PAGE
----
12 Secrets (Successful) Women Who Chose Careers In The Arts Know

These interviews originally appeared on SF Girl By Bay. Advertisement

I am a firm believer in the fact that every job in any field will present its own set of challenges. It’s not that some careers are harder than others, it’s that some people are better equipped and naturally suited to handle some better than others.

That said, a job and a life in a creative field can be wildly fulfilling. But because it’s not “common,” it seems almost unrealistic; reserved for a select, fortunate, privileged few. I believe that making a life for yourself as an “artist,” is less about chance and more about work ethic, walking the fine line between creating for yourself and creating for consumption and your threshold for rejection and perseverance regardless.

Of course, there are a few other tricks of the trade to be shared as well. Here, Victoria Smith of SFGIRLBYBAY interviewed and compiled a few lessons from successful women who abandoned their 9-5 jobs in pursuit of their passions.

Jen Gotch, on moving to a full-time job in the arts:

1. Ask yourself: what is your reason for changing? Emotional? Financial? Make sure you are taking this leap for the right reasons.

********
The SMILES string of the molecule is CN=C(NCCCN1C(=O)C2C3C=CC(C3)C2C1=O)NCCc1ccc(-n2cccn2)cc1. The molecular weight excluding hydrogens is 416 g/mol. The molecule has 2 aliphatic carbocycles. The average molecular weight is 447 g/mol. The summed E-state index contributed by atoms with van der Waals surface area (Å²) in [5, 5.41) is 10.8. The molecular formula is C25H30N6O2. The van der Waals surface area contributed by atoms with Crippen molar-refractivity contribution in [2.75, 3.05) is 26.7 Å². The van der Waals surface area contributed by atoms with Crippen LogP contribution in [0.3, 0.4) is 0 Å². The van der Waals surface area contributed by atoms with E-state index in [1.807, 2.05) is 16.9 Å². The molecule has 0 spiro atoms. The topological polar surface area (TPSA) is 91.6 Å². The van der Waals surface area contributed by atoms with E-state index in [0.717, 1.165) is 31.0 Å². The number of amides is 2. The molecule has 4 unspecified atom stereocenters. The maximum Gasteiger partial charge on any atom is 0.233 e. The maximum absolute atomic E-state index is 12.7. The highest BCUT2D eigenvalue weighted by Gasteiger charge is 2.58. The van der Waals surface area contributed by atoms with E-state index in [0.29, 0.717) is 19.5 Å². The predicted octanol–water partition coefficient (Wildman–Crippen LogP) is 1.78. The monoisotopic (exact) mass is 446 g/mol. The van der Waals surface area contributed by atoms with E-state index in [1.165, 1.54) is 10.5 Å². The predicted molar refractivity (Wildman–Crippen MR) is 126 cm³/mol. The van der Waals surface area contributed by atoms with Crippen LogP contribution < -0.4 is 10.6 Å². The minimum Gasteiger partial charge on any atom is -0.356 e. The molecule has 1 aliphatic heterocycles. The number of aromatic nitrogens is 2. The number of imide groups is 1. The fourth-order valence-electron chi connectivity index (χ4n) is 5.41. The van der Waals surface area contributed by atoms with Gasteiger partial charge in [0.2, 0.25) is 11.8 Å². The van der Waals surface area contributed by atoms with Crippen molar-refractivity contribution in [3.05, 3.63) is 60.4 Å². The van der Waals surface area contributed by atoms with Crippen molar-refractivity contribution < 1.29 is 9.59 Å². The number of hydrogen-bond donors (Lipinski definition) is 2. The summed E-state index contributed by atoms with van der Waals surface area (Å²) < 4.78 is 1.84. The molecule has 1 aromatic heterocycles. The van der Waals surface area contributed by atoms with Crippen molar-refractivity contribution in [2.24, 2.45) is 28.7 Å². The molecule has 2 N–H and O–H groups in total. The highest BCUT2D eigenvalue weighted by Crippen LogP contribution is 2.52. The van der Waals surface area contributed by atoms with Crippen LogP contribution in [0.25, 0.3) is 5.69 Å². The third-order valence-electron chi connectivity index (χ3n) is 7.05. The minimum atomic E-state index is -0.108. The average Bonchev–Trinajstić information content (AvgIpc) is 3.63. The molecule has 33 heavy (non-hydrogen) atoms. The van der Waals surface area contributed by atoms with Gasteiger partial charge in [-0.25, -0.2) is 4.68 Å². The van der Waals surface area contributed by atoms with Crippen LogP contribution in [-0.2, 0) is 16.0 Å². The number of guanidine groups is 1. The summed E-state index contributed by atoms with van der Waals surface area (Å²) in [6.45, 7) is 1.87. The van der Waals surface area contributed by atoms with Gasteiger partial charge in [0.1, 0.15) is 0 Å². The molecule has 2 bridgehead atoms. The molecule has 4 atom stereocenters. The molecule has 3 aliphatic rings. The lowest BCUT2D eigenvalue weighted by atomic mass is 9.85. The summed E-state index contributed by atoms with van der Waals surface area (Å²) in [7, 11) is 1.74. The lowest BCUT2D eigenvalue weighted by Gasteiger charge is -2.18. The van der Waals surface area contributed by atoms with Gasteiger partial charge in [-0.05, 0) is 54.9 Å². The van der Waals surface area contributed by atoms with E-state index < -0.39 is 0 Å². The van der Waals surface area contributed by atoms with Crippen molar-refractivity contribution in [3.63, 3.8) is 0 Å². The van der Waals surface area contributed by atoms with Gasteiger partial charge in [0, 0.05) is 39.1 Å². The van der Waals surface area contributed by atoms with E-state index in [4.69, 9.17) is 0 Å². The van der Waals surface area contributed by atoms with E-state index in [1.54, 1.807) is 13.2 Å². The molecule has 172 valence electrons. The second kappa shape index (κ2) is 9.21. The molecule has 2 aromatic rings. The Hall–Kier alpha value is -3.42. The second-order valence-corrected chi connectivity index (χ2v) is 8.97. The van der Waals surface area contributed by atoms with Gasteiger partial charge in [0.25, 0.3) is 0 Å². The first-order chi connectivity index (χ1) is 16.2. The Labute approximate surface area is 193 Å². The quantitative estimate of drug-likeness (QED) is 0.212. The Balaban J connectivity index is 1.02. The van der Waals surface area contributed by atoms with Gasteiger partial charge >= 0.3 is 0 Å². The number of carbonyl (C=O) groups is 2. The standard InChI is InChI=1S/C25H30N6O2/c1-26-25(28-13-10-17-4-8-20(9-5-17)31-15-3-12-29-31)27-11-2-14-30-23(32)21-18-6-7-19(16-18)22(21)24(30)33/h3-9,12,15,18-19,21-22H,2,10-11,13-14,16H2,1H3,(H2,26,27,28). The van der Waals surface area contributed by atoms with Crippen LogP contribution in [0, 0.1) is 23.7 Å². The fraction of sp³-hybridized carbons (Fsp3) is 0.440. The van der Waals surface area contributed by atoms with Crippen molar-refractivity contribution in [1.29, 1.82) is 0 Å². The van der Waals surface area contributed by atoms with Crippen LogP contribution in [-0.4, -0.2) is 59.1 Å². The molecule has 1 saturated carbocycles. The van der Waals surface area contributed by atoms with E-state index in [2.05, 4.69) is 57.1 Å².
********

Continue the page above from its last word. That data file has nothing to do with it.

2. At least one thing will go horribly wrong. Do you have a support system in place?

3. Plan out strategic and financial goals for at least the first 6 months.

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Miranda Jones, on taking a risk on small business:

4. Make reversible decisions quickly, and move on.

5. Never make an unprofitable transaction, no matter how tempting.

6. Keep your overhead as low as possible.

7. Practice top-down planning. Every month feels like a razor’s edge, but it’s important to think big from the beginning, even if you aren’t able to act that way just yet.

8. Be okay with a level of uncertainty.

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Maia McDonald, on family and life outside office and career:

9. Taxes — get a good accountant. Insurance — be sure you and your family are covered.

10. Consider what sort of work environment you think you’d thrive in, which is related to who you want to work with.

11. Making a big career change is very similar to starting a family. You can plan and never feel ready. When it comes down to it, you just have to take the leap and make it work.

12. … And when it comes to mixing work with babies, you just have to be really flexible. Thought Catalog Logo Mark

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image – Laura Thorne

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